GOLD COMPAC STICKERSCOMPAC REALTY FLYER DOC (1)

COMPAC SIGN KALL PROJECTcacj2h65

Editor

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SIGNS ON PREMISES MUST BE HEEDED WHEN CANVASING DOOR TO DOOR SAYS JUDGE AGAINST ENERGY PROVIDER AGL

October 11th, 2013

DOOR TO DOOR CANVASING IS FINE BUT BEWARE THE SIGNS

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AGL could face a fine of $50,000, after one of its door-to-door sales people ignored a Do Not Knock sign.

The Federal Court in Melbourne found the energy retailer and its agent CPM Australia breached Australian consumer law by ignoring the sign.

The breach occurred in 2011 when an uninvited salesman contracted by CPM knocked on the front door of a South Australian home to sell energy on behalf of AGL.

Despite a Do Not Knock sign on the front door, he remained on the premises and knocked.

Justice John Middleton found the message on the door was clear and sufficient to communicate a request to leave.

‘‘The message was an unambiguous request to leave the premises, without knocking,’’ he said in his judgement today.

Justice Middleton said the sign could constitute a request for the salesperson to leave.

The salesman’s actions breached section 75 of the Australian Consumer Law, which says a dealer who calls on a person to negotiate an unsolicited consumer agreement must leave immediately on their request.

Justice Middleton said it did not matter if a consumer did not request the salesman to leave verbally.

‘‘The whole idea of the Do Not Knock Sign was to avoid confronting a salesperson, and being caught in discussion.

‘‘Consumers may be vulnerable, or too polite to tell people to leave.

‘‘Putting an appropriate sign on the door may be the best, or only way, to communicate the request to leave the premises.’’

Consumer Action Law Centre chief executive Gerard Brody said the decision sends a clear message to door-to-door salespeople across the country.

‘‘Australians have a right to enjoy their personal time without the unwanted distraction of salespeople,’’ he said.

A further hearing to determine the penalty will be held at a date to be fixed.

The ACCC said the court’s decision confirms that consumers can use a sign to request uninvited salespeople to leave their premises and do not need to meet the salesperson face-to-face to ask them to leave.

‘‘Businesses must respect people’s wishes in their homes,’’ ACCC commissioner Sarah Court said in a statement.

‘‘The ACCC will not hesitate to take action to protect consumers in their homes and enforce compliance with the laws.’’

The ACCC will now seek penalties for AGL and CPM’s failure to leave the consumer’s premises when requested. Comment is being sought from AGL and CPM.

AAP

commercial loans info flyer www.australianmortgageloans.com (10)

Henry Sapiecha

ON A LIGHTER NOTE A JOKE ABOUT A DOOR TO DOOR SITUATION

cartoon face & hand sketch moves points down animation www.sunblestproducts (1)

Knock Knock (Who’s There?): John Lee Baldwin, 35, apparently didn’t like having proselytizers knock at his Centerton, Ark., door — he told three Jehovah’s Witnesses to leave, complaining “I moved out here to get away from people like you.” As they headed back to their car, they say, they heard Baldwin turn to someone in the house and say, “Get me my 9” — apparently referring to a 9mm pistol. As they drove away, Baldwin allegedly started shooting at them. Police say Baldwin admits he fired “about” 19 rounds; he was charged with felony aggravated assault. (RC/Hot Springs Daily) …Police have figured out his motive: “He didn’t want to leave any Witnesses.”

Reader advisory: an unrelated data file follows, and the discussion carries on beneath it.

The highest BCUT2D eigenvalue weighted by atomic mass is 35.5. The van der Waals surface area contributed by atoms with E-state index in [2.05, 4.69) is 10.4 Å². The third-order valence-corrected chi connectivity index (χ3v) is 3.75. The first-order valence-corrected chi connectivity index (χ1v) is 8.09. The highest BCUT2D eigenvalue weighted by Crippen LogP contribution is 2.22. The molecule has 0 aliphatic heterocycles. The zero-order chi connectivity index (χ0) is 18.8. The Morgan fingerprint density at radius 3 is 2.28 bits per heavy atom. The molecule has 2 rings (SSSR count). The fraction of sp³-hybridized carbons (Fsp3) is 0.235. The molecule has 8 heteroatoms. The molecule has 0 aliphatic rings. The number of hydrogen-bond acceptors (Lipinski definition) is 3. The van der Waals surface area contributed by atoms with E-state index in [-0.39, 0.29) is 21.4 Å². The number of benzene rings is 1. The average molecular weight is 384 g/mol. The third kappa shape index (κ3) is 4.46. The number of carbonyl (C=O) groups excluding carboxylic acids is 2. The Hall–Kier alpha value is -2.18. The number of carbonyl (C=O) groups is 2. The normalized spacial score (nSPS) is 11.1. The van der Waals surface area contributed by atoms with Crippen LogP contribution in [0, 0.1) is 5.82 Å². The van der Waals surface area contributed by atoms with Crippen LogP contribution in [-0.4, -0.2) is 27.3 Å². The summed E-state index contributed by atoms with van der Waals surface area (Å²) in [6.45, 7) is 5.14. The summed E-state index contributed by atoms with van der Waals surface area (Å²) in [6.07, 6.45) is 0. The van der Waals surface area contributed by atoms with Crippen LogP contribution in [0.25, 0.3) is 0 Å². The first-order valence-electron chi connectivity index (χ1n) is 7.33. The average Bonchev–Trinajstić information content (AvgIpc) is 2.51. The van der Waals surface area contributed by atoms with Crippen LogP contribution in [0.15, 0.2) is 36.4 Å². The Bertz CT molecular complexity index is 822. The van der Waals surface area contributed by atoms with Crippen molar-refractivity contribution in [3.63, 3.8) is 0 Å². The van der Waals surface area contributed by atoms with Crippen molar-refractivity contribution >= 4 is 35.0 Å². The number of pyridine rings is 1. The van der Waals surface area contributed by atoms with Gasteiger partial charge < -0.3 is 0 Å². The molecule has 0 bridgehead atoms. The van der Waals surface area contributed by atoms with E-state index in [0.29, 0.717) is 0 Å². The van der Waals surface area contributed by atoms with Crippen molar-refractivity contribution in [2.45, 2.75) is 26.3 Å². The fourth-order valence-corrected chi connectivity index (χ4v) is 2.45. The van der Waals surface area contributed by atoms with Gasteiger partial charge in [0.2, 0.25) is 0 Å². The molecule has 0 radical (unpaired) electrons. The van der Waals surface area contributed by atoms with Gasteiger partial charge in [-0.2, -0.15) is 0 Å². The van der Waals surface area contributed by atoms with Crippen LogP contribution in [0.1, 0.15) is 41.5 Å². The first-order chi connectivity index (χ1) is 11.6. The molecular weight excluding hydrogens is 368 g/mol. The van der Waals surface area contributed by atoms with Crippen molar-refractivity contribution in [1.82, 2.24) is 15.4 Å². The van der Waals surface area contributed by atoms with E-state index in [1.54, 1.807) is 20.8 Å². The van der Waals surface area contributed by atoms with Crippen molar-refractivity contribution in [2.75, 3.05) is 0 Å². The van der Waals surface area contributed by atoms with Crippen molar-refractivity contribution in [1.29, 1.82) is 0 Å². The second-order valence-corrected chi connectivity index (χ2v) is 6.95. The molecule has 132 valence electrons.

FLASHING BRIGHT BLUE LINE

QUEENSLANDS MINING BOOM END DRIVES RENT PRICES DOWN IN QUEENSLAND

October 8th, 2013

Average rent in a number of Queensland, Australia mining towns is coming down quickly as the country’s 10-year mining boom fades.

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Queensland’s Residential Tenancies Authority said that average weekly rent in Gladstone, Mackay and Roma has dropped significantly – as much as 15% in some areas, in its annual report.

Mount Isa however, which is Glencore Xstrata territory, was one area that did not see decline, with average weekly prices rising from A$540 to $580.

The cheapest place to rent in Queensland currently is Maryborough, coming in at $255 per week, while Mt Isa was by far the most expensive averaging $580 per week,” according to the Queensland Mining and Energy Bulletin, citing the report.

ADFRJU

Henry Sapiecha

FLASHING BRIGHT BLUE LINE

FRASER COAST & AUSTRALIA SOMETIMES NEED TO LOOK AT OTHER COUNTRIES TO SEE HOW THEY DO THINGS-HOLLAND FOR ONE.

September 29th, 2013

THE NEDERLANDS DOES THINGS A LITTLE DIFFERENT FROM THE FRASER COAST

netherlands--geek eyeballs me

  • School finishes at midday on Wednesdays. This is so parents can spend more time with their kids, and many employers allow parents to go home at midday on Wednesdays.
  • Amsterdam really could not be less about prostitution and marijuana. They are small parts of the city that some tourists (and few locals) enjoy, but there’s so much more to Amsterdam than that!
  • Riding a bike is the primary means of transport for most people in cities, regardless of the “event” – going to a wedding (bride included!), dressed up, dressed down, wearing a suit, going to the beach, taking kids to school, moving house, going to work, shopping, having breakfast, talking on the phone, putting on makeup at the lights. Any time a person in LA might consider using a car, Dutchies will ride a bike. No one wears helmets.